Founded by Norwegian traders in 1775, Qaqortoq is southern Greenland’s largest town. Cradled between rolling steep hills dotted with brightly coloured houses, Qaqortoq is a melting pot of art, culture, and outdoor adventure. Featuring sculptures by some of Greenland and Scandinavia’s most famous artists, Qaqortoq’s compact colonial heart is centred around the country’s oldest fountain. The challenging landscape and harsh climate here have ensured the preservation of Greenland’s traditional cultures.
Stone & Man
Situated around the town of Qaqortoq, you will find carved boulders and lichen covered rock faces with carvings of whales, faces and other traditional designs. Together these unique works of art are known as Stone & Man. The project is the work of local Qaqortoq artist Aka Hoegh, who endeavoured to turn his home town into a permanent open air art gallery. With the help of over a dozen artists hailing from other countries such as Norway, Iceland, Finland, Sweden, and of course Greenland itself, Hoegh oversaw the creation of 24 separate carvings and sculptures. You will find around 40 sculptures and carvings dotted across the town.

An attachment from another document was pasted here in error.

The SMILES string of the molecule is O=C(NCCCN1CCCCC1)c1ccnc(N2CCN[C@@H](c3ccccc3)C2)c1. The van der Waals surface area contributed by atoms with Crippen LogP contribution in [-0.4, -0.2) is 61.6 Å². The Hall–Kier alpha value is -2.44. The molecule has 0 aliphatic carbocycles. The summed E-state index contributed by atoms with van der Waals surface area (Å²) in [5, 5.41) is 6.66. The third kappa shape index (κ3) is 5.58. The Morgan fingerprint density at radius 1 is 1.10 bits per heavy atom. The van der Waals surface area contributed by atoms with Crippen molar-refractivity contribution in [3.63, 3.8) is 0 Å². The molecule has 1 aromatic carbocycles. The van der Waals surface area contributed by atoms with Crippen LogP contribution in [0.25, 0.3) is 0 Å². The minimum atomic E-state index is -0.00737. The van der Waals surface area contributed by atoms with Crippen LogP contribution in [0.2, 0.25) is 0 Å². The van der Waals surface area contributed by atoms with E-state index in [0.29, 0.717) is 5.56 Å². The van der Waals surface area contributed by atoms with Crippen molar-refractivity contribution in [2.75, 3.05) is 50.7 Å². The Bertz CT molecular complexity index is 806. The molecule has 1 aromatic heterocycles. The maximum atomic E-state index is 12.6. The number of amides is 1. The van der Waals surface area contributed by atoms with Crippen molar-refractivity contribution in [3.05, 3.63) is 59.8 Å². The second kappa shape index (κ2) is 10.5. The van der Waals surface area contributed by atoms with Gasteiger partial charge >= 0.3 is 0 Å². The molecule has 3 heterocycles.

Qaqortoq Museum does not look like a normal museum. Housed in a tar blackened building from 1804 that was once the colony manager's house, today its most unique features are up on the top floor where you will find that it has been beautifully restored. With churchlike décor and curious 1930s swing out sink stands, these were once the town's guestrooms.
Hvalsey Church Ruins
Take a 20-30-minute boat ride to the Havlsey Church ruins. The church was built around 1300 A.D by early settlers and is the best-preserved church of this age in Greenland. From here you can experience amazing views of the island.
Cruises to Qaqortoq
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